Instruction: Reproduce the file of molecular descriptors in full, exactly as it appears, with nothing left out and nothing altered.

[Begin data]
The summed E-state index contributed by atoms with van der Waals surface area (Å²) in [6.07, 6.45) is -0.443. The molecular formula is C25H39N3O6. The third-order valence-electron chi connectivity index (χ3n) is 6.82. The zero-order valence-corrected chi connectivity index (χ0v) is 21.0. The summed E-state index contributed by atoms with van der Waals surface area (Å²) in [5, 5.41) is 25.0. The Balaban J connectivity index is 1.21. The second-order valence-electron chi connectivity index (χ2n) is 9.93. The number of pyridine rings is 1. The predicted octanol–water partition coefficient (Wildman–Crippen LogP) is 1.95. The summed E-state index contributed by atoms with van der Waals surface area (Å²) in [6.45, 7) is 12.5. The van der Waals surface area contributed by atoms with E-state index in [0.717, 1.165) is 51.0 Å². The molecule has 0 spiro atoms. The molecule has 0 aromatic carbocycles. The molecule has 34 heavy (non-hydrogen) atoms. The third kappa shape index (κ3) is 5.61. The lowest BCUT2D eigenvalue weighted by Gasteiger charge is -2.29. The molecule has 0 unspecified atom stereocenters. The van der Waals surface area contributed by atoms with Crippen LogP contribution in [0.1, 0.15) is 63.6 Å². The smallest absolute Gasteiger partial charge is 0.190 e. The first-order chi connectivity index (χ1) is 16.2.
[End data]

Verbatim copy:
The summed E-state index contributed by atoms with van der Waals surface area (Å²) in [6.07, 6.45) is -0.443. The molecular formula is C25H39N3O6. The third-order valence-electron chi connectivity index (χ3n) is 6.82. The zero-order valence-corrected chi connectivity index (χ0v) is 21.0. The summed E-state index contributed by atoms with van der Waals surface area (Å²) in [5, 5.41) is 25.0. The Balaban J connectivity index is 1.21. The second-order valence-electron chi connectivity index (χ2n) is 9.93. The number of pyridine rings is 1. The predicted octanol–water partition coefficient (Wildman–Crippen LogP) is 1.95. The summed E-state index contributed by atoms with van der Waals surface area (Å²) in [6.45, 7) is 12.5. The van der Waals surface area contributed by atoms with E-state index in [0.717, 1.165) is 51.0 Å². The molecule has 0 spiro atoms. The molecule has 0 aromatic carbocycles. The molecule has 34 heavy (non-hydrogen) atoms. The third kappa shape index (κ3) is 5.61. The lowest BCUT2D eigenvalue weighted by Gasteiger charge is -2.29. The molecule has 0 unspecified atom stereocenters. The van der Waals surface area contributed by atoms with Crippen LogP contribution in [0.1, 0.15) is 63.6 Å². The smallest absolute Gasteiger partial charge is 0.190 e. The first-order chi connectivity index (χ1) is 16.2.